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# Speed up x parser

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5 replies to this topic

### #1csisy  Members

Posted 14 December 2011 - 02:13 PM

Hi

I've written an x parser which reads datas to a hiearchy. I read positions, position indices, normals, normal indices and texcoords per mesh. I have to "mix" these datas to create an array from my vertex structure.
It is the slowest pass of my parser. I downloaded the crytek-boosted sponza model (which is ~300k poly), worked a little with it and exported to a text x file (it is ~20mb), and the "mesh-creating" pass was impossible slow... I am wondering if anyone can help me. Here is the source:


int positionIndex = 0;
Vector3 normal = Vector3::Zero;

int size = m_PositionIndices.size();
for (int i = 0; i != size; i++)
{
positionIndex = m_PositionIndices[i];
normal = m_Normals[m_NormalIndices[i]];

//position, texcoord, normal, tangent, binormal

VertexNTB vertex = VertexNTB(m_Positions[positionIndex], m_Texcoords[positionIndex], normal, Vector3::Zero, Vector3::Zero);

//vertex exist?
bool exist = false;
int vertSize = m_Vertices.size();
for (int k = 0; k != vertSize; k++)
{
//vertex exist
if (m_Vertices[k] == vertex)
{
exist = true;
m_VertexIndices.push_back(k);
break;
}
}

//if vertex exist
if (exist)
{
//move to next index
continue;
}

//create vertex and add new index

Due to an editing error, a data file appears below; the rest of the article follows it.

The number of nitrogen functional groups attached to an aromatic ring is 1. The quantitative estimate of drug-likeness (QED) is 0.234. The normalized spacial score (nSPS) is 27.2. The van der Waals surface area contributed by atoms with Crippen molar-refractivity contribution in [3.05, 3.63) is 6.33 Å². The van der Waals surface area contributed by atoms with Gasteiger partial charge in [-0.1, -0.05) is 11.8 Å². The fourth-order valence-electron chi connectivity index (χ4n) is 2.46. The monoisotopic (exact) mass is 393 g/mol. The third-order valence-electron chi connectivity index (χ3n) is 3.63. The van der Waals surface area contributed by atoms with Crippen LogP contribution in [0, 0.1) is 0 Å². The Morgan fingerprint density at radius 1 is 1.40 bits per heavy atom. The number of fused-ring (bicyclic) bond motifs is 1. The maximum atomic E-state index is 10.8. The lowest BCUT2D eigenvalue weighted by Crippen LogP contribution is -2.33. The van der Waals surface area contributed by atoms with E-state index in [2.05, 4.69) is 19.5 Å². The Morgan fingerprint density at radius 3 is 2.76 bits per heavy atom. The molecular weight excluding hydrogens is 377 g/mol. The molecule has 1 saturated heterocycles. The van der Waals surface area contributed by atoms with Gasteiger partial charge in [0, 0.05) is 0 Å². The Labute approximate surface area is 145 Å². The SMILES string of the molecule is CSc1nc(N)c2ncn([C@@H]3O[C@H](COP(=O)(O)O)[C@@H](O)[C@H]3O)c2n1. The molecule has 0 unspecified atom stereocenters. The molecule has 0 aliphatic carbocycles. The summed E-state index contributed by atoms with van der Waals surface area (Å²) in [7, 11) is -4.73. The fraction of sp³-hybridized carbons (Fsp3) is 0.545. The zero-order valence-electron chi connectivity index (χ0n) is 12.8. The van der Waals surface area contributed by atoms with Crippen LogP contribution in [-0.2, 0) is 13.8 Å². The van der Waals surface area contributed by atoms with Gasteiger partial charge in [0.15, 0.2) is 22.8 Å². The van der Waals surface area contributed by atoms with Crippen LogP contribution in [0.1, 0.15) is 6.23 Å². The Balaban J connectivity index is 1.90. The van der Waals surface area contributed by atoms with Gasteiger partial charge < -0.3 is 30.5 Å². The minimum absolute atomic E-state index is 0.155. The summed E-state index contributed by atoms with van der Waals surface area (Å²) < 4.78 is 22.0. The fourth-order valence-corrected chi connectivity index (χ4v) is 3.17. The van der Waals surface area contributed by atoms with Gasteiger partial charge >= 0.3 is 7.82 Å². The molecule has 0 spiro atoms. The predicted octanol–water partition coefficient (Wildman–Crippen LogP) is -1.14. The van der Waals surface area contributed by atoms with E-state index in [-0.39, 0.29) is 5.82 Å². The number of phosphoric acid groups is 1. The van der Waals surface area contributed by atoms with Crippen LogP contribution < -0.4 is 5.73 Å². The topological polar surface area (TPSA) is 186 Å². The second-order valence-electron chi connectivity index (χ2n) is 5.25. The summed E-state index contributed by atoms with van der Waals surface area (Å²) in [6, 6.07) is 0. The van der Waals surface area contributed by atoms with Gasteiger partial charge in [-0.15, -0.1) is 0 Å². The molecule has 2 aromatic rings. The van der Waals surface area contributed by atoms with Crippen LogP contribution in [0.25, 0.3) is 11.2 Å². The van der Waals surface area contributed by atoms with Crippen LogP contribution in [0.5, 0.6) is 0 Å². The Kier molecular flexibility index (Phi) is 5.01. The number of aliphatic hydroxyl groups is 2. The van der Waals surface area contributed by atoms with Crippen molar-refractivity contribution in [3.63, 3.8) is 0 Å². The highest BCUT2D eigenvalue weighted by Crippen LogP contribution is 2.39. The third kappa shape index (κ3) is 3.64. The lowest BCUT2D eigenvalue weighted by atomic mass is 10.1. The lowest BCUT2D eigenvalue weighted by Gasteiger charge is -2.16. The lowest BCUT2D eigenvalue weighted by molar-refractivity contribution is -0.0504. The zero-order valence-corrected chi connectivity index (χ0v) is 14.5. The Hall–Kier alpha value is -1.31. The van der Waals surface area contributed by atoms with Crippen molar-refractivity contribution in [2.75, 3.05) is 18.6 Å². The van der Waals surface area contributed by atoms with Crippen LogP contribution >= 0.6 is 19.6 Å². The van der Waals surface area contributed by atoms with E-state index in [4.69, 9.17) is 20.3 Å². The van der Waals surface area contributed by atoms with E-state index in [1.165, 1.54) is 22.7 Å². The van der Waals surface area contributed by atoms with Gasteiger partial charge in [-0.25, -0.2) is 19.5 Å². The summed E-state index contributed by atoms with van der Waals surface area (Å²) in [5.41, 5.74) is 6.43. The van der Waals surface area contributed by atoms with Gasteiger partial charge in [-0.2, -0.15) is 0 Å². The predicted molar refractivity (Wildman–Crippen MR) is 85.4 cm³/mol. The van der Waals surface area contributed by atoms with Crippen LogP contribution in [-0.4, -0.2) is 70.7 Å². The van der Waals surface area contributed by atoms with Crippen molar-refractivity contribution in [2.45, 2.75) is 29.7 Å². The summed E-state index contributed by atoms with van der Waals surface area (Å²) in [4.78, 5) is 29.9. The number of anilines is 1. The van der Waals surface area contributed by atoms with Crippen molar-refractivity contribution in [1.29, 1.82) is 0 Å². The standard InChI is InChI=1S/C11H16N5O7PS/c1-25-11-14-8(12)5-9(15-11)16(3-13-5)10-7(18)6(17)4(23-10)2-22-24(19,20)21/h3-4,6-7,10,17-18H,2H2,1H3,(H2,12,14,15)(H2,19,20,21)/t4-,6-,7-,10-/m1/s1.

m_Vertices.push_back(vertex);
m_VertexIndices.push_back(m_Vertices.size()-1);
}

### #2mhagain  Members

Posted 14 December 2011 - 04:58 PM

I'm not certain what your call to VertexNTB does, but if it involves any dynamic allocations or other heavy work then it's going to slow you down.

Your most likely trouble spot however is those push_back calls. They will definitely involve quite a lot of dynamic allocation, freeing and moving memory around, and are not suitable for use in inner loops like this. You know up-front that you're always going to have 'size' indices so you should allocate the vector for that before even entering the first loop and then just fill it in using array indexing. For vertices you also know that your number of vertices will never exceed 'size', so likewise allocate that up-front and fill it in using array indexing, then copy it off to a new vector when done.

It appears that the gentleman thought C++ was extremely difficult and he was overjoyed that the machine was absorbing it; he understood that good C++ is difficult but the best C++ is well-nigh unintelligible.

### #3csisy  Members

Posted 15 December 2011 - 03:42 AM

I'm not certain what your call to VertexNTB does, but if it involves any dynamic allocations or other heavy work then it's going to slow you down.

Your most likely trouble spot however is those push_back calls. They will definitely involve quite a lot of dynamic allocation, freeing and moving memory around, and are not suitable for use in inner loops like this. You know up-front that you're always going to have 'size' indices so you should allocate the vector for that before even entering the first loop and then just fill it in using array indexing. For vertices you also know that your number of vertices will never exceed 'size', so likewise allocate that up-front and fill it in using array indexing, then copy it off to a new vector when done.